More, Faster, Better: Governance in an Age of Overload, Busyness, and Speed
AbstractWhile today’s information technologies provide powerful means to connect us to one another and to vast sources of information, there is increasing evidence that they are also having the opposite effect: disconnecting and distancing us from ourselves and the world around us. Indeed, information overload and the accelerating pace of life — conditions the technologies encourage if not determine — appear to be contributing to health problems, decreased work satisfaction and productivity, as well as to the diminishment of our ethical, social, and political faculties. This paper will focus on the ways current conditions may be limiting our ability to control or govern ourselves, both personally and politically, by driving out slower, “endangered” practices, such as time to think and reflect, time to listen, and time to cultivate our humanity. Drawing a parallel with the environmental movement, it will argue for cultivating and replenishing these endangered habitats, designing spaces and times for reflection and contemplation in the service of mature governance.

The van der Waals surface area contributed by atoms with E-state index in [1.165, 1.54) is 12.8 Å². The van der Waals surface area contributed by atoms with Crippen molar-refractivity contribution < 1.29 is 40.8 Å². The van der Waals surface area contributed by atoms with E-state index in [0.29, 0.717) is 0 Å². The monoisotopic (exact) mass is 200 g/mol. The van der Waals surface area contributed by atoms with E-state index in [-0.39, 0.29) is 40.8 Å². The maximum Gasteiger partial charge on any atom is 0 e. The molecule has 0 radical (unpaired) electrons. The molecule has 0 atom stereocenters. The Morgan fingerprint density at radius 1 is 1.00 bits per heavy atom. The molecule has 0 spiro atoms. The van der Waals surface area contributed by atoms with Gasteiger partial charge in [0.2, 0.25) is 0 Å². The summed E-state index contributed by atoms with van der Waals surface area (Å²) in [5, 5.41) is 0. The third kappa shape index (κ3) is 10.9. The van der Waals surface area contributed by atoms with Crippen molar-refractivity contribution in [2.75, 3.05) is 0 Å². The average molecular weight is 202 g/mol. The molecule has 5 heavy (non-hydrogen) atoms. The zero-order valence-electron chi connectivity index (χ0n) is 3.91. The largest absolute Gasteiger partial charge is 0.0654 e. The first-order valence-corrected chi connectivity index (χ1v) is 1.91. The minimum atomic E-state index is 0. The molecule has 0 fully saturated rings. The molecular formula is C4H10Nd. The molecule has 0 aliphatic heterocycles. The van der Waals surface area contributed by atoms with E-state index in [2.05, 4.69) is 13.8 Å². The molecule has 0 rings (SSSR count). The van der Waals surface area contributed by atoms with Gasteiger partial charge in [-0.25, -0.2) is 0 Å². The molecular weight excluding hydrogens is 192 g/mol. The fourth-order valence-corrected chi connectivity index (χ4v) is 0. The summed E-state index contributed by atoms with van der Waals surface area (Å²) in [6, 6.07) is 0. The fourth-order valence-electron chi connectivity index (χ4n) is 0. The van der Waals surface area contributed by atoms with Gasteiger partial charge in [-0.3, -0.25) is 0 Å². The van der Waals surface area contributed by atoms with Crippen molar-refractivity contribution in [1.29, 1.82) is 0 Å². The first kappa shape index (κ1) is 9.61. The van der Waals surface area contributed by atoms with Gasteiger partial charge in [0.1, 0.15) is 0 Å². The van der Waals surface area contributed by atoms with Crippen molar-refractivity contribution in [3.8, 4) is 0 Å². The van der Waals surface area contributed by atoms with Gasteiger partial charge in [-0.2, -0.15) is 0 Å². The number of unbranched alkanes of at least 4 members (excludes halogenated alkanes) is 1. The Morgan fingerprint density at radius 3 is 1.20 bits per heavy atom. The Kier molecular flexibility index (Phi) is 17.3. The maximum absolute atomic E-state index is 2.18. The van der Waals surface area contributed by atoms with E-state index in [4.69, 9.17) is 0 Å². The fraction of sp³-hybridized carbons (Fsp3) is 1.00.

How to Cite
Levy, D. M. (2006). More, Faster, Better: Governance in an Age of Overload, Busyness, and Speed. First Monday. https://doi.org/10.5210/fm.v0i0.1618
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